Offers a systematic study of various forms of `disorder` in the post-Cold War era, with a particular focus on terrorism. States are increasingly confronted with unpredictable, internal and trans-national threats to their security, for example: new and diverse forms of terrorism and political violence; international organised crime and traffic in arms, drugs and people; religious nationalism and ethnic/racial conflict; and struggles for new states and national liberation. In attempts to maintain security, states use a range of overt and covert techniques, such as surveillance, espionage, counter-terrorism, and military force. This diverse range of threats and state responses is analysed in key examples from around the globe and in the Asia-Pacific region. The unit focuses on the `globalisation` of terrorism in such forms as Osama bin Laden`s al-Qa`ida network, and the implications for global security and intelligence of the rise of Islamic State (ISIS or ISIL) and lone wolf terrorism.
|Unit name||Espionage, Terror and Global Disorder|
|College/School||College of Arts, Law and Education
School of Social Sciences
|Discipline||Politics and International Relations|
|Coordinator||Doctor Catherine Goetze|
|Available as an elective?||Yes|
|Delivered By||University of Tasmania|
|Location||Study period||Attendance options||Available to|
- International students
- Domestic students
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|Study Period||Start date||Census date||WW date||End date|
* The Final WW Date is the final date from which you can withdraw from the unit without academic penalty, however you will still incur a financial liability (refer to How do I withdraw from a unit? for more information).
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- Explain key ideas, debates and theoretical perspectives in the field of political violence and terrorism.
- Apply theoretical perspectives and debates on political violence and terrorism to real world examples.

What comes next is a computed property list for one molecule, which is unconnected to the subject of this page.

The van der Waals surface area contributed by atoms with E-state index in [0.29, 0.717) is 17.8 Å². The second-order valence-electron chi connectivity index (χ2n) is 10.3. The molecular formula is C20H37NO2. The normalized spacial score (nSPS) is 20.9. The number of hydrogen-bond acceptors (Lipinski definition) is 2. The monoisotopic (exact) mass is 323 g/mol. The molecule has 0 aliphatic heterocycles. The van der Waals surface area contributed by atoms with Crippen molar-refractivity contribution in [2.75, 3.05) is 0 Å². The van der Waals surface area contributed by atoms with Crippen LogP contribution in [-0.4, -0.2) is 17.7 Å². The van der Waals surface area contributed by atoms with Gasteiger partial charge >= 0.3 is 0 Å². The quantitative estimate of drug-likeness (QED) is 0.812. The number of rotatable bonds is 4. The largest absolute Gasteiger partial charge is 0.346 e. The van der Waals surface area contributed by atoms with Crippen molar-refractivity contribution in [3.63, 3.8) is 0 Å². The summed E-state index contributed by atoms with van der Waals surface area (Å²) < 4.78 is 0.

- Analyse the complex and dynamic relationships between political actors and institutions at local, national and/or international levels.
- Communicate your ideas fluently drawing upon evidence, and apply referencing and style conventions as appropriate.
|Field of Education||Commencing Student Contribution 1,3||Grandfathered Student Contribution 1,3||Approved Pathway Course Student Contribution 2,3||Domestic Full Fee 4|
1 Please refer to more information on student contribution amounts.
2 Please refer to more information on eligibility and Approved Pathway courses.
3 Please refer to more information on eligibility for HECS-HELP.
4 Please refer to more information on eligibility for FEE-HELP.
Please note: international students should refer to What is an indicative Fee? to get an indicative course cost.
PrerequisitesHIR101 - Introduction to International Relations
You cannot enrol in this unit as well as the following:HIR206
|Assessment||Minor essay (10%)|Tutorial participation (10%)|Major Essay (40%)|Take-home exam (40%)|
|Timetable||View the lecture timetable | View the full unit timetable|
Required readings will be listed in the unit outline prior to the start of classes.
|Links||Booktopia textbook finder|
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